In order to solve these problems, InData Labs has proposed to tackle two major issues: To reduce overall volume of calls and the number of transfers To turn call centers into sales centres - implementing a customer-centric approach
InData Labs has developed a solution that solves both of these issues simultaneously - a system that would actually understand why people call in order to offer the best service in the shortest time possible.
The system provides call center analytics that merges together real-time and historical data to anticipate customer needs ahead of time. With this system the bank`s agents are able to learn in advance the reason behind customer calling and solve the problem before the customer even expects it to be solved.
For example, if the client encounters that his card or online banking passcode has been blocked, the system detects it in advance. It predicts that the client will call the contact center very shortly and ask to unblock it - so in real-time the system noties the contact center operator about the problem thus giving some time to handle it. Thus, early problem identication allows to shorten client`s waiting time and enhance client`s user experience in addition to providing bank systems with more time to deal with the problem in advance.
Reduced operating costsImproved cross-sales and up-sales success ratesIncreased customer loyalty
#3Case study Customer churn analysisBUSINESS PROBLEM
A large European bank confronted a serious issue - it was losing customers in favor of a competing bank. So its management needed to answer the question - to identify the customers that were most likely to churn and offer them a superb customer service in advance to keep them happy and loyal.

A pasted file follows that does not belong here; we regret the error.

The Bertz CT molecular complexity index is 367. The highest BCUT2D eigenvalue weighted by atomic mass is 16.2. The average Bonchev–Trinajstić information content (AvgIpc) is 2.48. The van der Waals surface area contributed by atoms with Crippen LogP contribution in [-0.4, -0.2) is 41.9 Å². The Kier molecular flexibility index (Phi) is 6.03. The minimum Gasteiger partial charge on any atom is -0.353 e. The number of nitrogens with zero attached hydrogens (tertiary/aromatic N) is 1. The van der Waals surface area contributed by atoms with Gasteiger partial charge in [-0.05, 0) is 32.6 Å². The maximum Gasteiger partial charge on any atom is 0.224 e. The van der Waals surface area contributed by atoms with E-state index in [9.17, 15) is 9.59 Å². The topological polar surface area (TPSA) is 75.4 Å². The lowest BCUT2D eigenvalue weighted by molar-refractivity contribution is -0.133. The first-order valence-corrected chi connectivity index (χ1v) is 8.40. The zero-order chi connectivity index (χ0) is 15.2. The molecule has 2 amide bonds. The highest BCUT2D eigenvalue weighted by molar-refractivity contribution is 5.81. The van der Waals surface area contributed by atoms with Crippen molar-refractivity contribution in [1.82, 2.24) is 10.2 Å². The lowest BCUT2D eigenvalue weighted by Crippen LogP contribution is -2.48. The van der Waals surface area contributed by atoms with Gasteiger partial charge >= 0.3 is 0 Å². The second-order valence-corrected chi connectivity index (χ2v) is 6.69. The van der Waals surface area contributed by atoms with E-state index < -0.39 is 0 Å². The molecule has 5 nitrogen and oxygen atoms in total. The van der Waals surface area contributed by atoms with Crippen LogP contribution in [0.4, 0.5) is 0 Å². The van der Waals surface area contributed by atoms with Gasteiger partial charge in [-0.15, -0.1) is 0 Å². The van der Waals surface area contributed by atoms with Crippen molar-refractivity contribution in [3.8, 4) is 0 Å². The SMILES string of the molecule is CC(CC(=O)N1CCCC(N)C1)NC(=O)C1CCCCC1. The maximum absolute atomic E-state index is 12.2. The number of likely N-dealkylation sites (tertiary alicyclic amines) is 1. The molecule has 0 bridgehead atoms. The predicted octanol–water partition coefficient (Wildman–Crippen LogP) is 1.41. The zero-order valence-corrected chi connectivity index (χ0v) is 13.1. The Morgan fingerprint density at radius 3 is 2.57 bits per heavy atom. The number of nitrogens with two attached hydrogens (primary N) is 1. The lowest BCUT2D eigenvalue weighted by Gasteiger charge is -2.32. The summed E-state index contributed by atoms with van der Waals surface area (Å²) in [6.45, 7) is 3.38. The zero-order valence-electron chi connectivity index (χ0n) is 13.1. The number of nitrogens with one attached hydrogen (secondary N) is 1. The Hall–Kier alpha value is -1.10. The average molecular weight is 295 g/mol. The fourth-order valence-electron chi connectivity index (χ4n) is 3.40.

InData Labs has developed a customer churn prevention system delivering analytics on each client on a real-time basis. In this decision-based system, mathematical algorithms and machine learning techniques are applied on massive amount of historic data available on lost customers. On the basis of this data a churn model is developed. The system identies very accurate behavioural patterns and apply them successfully to existing customers. Each customer is given a score which measures potential attrition on the basis of as many factors as possible. Moreover, the system models every situation and gives recommendations on the next best action for the customer to prevent churn (e.g., providing competing offers such as higher rates, fewer fees, or even a gift).
For example, the bank`s client used to get salary on a bank account at the certain date of each month, however these transactions stop. The system analyzes it in real-time, assuming that the client has changed or lost the job. To avoid the client`s leaving the bank to use his/her new employer`s preferred bank, the bank is able to offer him adjacent banking products (e.g. savings account). To verify if the client has lost his job, the bank gives him a courtesy phone call. As a result, the customer stays loyal to the bank being ready and happy to keep using this bank`s products and services later on.
Upgraded customer serviceIncreased customer loyaltyReduced attrition rates Identication of protable customers to approach them directly
#4Case study RiskmanagementBUSINESS PROBLEM
A large Western European bank wanted to implement a new system that would apply accurate methods to determine credit risk of an individual or a legal entity. Basically the bank needed a tool that would analyze credit applicants and determine their risk level with a very high probability in a very...